New Restaurant Alert: Don Andres at Sergeant Esguerra, Quezon City

You won't get over Peruvian-style chicken and rice after this gastronomic experience.

Don Andres Peruvian Kitchen
Courtyard Building, 26, Sergeant Esguerra Street, Quezon City
Contact: 364-4145
Open daily from 11:30 a.m. to 2:30 p.m. and 6 p.m. to 10:30 p.m.

 

 

(SPOT.ph) There is nothing so exotic about Peruvian cuisine that Filipinos would find it too weird for their palate. Don Andres, a name that people might actually associate with Spanish or Filipino, is essentially a place for those looking for good-nay, delicious food and a great ambiance.

 

Plus a lot of South American flair. Co-owner Warner Lee says this much about their food. Their Pollo a la Brasa (P150 to P165/quarter, P300 to P330/half, P590 to P650/whole), for example, fast becoming their most cultish dish, is your usual roasted chicken but marinated differently and painted with specific spices-techniques that are, of course, kept under wraps from our prying taste buds. Warner would only go as far as to say that their ingredients are all authentic, which is how their chef, himself a Peruvian who grew up in Japan (a country with a large Peruvian community) wants it.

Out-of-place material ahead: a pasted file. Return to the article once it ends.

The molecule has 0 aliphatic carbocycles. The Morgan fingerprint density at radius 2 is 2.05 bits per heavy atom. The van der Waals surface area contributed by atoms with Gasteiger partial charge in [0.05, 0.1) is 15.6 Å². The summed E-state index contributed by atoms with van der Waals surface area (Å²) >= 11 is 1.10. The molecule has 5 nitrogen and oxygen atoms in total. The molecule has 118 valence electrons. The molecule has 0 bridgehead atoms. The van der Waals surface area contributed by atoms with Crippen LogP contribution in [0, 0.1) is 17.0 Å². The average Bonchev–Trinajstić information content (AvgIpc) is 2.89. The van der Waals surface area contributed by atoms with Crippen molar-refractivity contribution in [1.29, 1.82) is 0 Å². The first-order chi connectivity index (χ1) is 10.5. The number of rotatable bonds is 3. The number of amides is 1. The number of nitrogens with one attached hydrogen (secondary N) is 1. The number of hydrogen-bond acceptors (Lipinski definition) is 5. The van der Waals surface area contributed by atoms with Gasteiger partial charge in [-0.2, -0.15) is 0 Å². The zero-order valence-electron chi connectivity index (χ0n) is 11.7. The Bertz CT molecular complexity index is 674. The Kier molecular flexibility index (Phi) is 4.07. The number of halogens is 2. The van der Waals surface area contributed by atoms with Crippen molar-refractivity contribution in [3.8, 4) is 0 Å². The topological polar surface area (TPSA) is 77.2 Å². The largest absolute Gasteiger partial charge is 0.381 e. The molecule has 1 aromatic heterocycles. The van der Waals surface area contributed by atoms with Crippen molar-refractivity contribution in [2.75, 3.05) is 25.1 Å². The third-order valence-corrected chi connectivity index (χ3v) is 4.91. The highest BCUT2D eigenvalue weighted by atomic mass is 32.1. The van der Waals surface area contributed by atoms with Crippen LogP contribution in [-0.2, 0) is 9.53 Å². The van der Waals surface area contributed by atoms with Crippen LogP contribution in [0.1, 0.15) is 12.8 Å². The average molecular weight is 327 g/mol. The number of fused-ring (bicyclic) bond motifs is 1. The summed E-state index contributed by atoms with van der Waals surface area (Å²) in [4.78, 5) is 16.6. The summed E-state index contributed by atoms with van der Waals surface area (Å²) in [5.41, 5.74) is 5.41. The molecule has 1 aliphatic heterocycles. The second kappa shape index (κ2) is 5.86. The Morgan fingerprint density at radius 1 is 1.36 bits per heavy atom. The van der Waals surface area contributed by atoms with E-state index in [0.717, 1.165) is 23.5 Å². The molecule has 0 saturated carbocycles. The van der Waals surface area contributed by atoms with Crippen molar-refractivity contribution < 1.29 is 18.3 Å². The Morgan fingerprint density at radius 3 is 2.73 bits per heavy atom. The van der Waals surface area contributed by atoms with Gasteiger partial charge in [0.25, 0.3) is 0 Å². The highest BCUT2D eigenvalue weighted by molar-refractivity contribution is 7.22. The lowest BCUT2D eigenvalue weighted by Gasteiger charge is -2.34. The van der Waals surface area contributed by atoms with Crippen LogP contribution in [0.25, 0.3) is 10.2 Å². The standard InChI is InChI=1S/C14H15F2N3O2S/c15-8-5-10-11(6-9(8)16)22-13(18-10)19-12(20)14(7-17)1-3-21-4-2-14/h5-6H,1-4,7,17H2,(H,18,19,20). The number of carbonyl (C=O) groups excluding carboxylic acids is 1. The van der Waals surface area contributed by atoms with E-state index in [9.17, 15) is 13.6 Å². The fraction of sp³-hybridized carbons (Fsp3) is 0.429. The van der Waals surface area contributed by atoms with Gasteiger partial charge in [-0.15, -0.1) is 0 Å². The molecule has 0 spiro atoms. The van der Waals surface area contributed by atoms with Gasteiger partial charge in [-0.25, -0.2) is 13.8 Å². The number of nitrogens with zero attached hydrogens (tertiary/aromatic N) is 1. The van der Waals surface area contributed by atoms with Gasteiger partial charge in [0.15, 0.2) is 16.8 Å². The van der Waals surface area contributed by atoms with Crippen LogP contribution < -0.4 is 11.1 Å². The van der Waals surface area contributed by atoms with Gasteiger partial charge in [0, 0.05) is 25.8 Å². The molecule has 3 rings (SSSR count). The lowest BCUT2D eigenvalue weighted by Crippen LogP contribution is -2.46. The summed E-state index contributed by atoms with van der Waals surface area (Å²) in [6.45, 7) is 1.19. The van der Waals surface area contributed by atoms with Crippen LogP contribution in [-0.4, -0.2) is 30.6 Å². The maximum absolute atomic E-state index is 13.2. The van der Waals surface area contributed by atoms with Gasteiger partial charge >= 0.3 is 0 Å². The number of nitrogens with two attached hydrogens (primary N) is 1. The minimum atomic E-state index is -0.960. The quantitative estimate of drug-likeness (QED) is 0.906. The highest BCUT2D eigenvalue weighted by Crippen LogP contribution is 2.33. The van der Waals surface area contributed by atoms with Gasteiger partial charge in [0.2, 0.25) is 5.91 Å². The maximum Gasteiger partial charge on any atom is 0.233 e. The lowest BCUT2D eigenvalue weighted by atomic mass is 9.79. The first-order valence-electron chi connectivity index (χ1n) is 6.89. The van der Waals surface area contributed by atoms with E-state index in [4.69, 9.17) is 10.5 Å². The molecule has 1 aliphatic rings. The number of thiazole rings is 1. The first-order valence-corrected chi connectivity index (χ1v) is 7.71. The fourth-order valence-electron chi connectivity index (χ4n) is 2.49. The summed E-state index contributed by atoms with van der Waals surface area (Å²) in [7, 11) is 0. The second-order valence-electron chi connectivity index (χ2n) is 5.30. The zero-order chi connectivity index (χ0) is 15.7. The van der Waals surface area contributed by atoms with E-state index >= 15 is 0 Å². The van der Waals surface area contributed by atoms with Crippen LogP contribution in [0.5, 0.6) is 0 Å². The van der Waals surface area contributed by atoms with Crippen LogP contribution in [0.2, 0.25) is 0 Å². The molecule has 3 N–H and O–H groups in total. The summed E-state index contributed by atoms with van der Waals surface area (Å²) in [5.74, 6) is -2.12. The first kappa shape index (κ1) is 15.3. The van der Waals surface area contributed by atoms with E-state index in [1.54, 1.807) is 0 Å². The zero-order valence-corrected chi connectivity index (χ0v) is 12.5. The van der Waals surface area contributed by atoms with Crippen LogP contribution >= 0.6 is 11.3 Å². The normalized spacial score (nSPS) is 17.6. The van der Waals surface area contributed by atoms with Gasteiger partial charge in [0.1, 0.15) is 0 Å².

Pollo a la Brasa

 

 

Trio of sauces

 

Beneath the glossy brown chicken skin is tender meat that’s gone pinkish (but perfectly cooked) from a 24-hour session in the super-secret marinade. The flavor, some tang, some pepper, some smoke, some salt, is light, but enough to still tempt you to dip it in the trio of sauces: a chunky chimichurri, a tingly aji verde sauce, and a zippy chili mayo. The trick, one of the few that Warner is willing to share, is to mix them all together with the chicken to create a multidimensional flavor, various layers of spice with a pop from the herbs.

 

We are digging the bar.

 

 

Notice the printed stripe patterns